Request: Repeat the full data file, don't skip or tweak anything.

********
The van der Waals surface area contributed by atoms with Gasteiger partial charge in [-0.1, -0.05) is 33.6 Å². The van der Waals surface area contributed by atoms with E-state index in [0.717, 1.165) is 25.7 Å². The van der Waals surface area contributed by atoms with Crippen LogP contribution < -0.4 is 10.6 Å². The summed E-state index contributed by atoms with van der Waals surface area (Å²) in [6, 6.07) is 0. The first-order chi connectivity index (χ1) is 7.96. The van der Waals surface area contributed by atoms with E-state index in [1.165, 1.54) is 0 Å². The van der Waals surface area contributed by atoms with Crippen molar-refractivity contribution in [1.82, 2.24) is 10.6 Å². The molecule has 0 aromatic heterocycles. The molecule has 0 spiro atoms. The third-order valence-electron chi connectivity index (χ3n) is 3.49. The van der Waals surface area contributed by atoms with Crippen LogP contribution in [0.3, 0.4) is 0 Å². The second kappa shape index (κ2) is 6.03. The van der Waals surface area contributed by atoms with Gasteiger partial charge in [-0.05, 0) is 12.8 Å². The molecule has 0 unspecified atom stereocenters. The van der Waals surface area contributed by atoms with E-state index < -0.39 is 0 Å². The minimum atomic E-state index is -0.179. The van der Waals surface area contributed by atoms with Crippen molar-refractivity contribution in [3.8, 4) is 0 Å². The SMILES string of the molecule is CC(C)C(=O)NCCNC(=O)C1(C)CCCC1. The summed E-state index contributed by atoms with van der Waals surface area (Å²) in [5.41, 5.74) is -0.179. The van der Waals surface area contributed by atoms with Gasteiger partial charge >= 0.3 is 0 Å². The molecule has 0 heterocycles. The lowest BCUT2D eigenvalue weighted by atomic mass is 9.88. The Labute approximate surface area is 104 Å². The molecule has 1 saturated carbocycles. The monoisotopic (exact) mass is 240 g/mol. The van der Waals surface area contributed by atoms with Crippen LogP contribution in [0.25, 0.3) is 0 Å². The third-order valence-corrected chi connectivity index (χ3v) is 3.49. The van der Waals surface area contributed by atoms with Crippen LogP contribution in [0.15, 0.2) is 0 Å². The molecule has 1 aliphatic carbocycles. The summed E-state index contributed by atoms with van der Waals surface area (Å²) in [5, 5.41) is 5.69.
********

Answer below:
The van der Waals surface area contributed by atoms with Gasteiger partial charge in [-0.1, -0.05) is 33.6 Å². The van der Waals surface area contributed by atoms with E-state index in [0.717, 1.165) is 25.7 Å². The van der Waals surface area contributed by atoms with Crippen LogP contribution < -0.4 is 10.6 Å². The summed E-state index contributed by atoms with van der Waals surface area (Å²) in [6, 6.07) is 0. The first-order chi connectivity index (χ1) is 7.96. The van der Waals surface area contributed by atoms with E-state index in [1.165, 1.54) is 0 Å². The van der Waals surface area contributed by atoms with Crippen molar-refractivity contribution in [1.82, 2.24) is 10.6 Å². The molecule has 0 aromatic heterocycles. The molecule has 0 spiro atoms. The third-order valence-electron chi connectivity index (χ3n) is 3.49. The van der Waals surface area contributed by atoms with Crippen LogP contribution in [0.3, 0.4) is 0 Å². The second kappa shape index (κ2) is 6.03. The van der Waals surface area contributed by atoms with Gasteiger partial charge in [-0.05, 0) is 12.8 Å². The molecule has 0 unspecified atom stereocenters. The van der Waals surface area contributed by atoms with E-state index < -0.39 is 0 Å². The minimum atomic E-state index is -0.179. The van der Waals surface area contributed by atoms with Crippen molar-refractivity contribution in [3.8, 4) is 0 Å². The SMILES string of the molecule is CC(C)C(=O)NCCNC(=O)C1(C)CCCC1. The summed E-state index contributed by atoms with van der Waals surface area (Å²) in [5.41, 5.74) is -0.179. The van der Waals surface area contributed by atoms with Gasteiger partial charge >= 0.3 is 0 Å². The molecule has 0 heterocycles. The lowest BCUT2D eigenvalue weighted by atomic mass is 9.88. The Labute approximate surface area is 104 Å². The molecule has 1 saturated carbocycles. The monoisotopic (exact) mass is 240 g/mol. The van der Waals surface area contributed by atoms with Crippen LogP contribution in [0.25, 0.3) is 0 Å². The third-order valence-corrected chi connectivity index (χ3v) is 3.49. The van der Waals surface area contributed by atoms with Crippen LogP contribution in [0.15, 0.2) is 0 Å². The molecule has 1 aliphatic carbocycles. The summed E-state index contributed by atoms with van der Waals surface area (Å²) in [5, 5.41) is 5.69.